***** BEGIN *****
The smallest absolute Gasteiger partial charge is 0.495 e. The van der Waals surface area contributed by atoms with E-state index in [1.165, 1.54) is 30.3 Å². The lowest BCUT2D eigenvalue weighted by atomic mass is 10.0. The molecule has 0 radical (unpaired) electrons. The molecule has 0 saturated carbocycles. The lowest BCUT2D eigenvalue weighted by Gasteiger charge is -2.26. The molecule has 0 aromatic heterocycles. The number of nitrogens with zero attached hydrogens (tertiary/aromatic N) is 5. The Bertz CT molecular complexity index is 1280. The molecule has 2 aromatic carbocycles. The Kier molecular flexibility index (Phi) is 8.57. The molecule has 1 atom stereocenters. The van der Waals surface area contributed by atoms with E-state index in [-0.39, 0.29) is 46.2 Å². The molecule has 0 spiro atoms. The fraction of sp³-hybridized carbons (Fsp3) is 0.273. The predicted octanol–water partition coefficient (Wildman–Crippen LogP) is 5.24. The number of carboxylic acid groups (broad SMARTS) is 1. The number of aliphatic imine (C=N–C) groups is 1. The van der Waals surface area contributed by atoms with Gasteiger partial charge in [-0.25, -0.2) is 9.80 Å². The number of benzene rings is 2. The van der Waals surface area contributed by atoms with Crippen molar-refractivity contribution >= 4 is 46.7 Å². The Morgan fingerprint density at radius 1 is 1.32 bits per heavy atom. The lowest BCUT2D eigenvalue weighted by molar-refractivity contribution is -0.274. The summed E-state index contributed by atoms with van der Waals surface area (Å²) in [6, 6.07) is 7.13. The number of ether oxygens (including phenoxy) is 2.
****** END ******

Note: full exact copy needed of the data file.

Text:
The smallest absolute Gasteiger partial charge is 0.495 e. The van der Waals surface area contributed by atoms with E-state index in [1.165, 1.54) is 30.3 Å². The lowest BCUT2D eigenvalue weighted by atomic mass is 10.0. The molecule has 0 radical (unpaired) electrons. The molecule has 0 saturated carbocycles. The lowest BCUT2D eigenvalue weighted by Gasteiger charge is -2.26. The molecule has 0 aromatic heterocycles. The number of nitrogens with zero attached hydrogens (tertiary/aromatic N) is 5. The Bertz CT molecular complexity index is 1280. The molecule has 2 aromatic carbocycles. The Kier molecular flexibility index (Phi) is 8.57. The molecule has 1 atom stereocenters. The van der Waals surface area contributed by atoms with E-state index in [-0.39, 0.29) is 46.2 Å². The molecule has 0 spiro atoms. The fraction of sp³-hybridized carbons (Fsp3) is 0.273. The predicted octanol–water partition coefficient (Wildman–Crippen LogP) is 5.24. The number of carboxylic acid groups (broad SMARTS) is 1. The number of aliphatic imine (C=N–C) groups is 1. The van der Waals surface area contributed by atoms with Gasteiger partial charge in [-0.25, -0.2) is 9.80 Å². The number of benzene rings is 2. The van der Waals surface area contributed by atoms with Crippen molar-refractivity contribution >= 4 is 46.7 Å². The Morgan fingerprint density at radius 1 is 1.32 bits per heavy atom. The lowest BCUT2D eigenvalue weighted by molar-refractivity contribution is -0.274. The summed E-state index contributed by atoms with van der Waals surface area (Å²) in [6, 6.07) is 7.13. The number of ether oxygens (including phenoxy) is 2.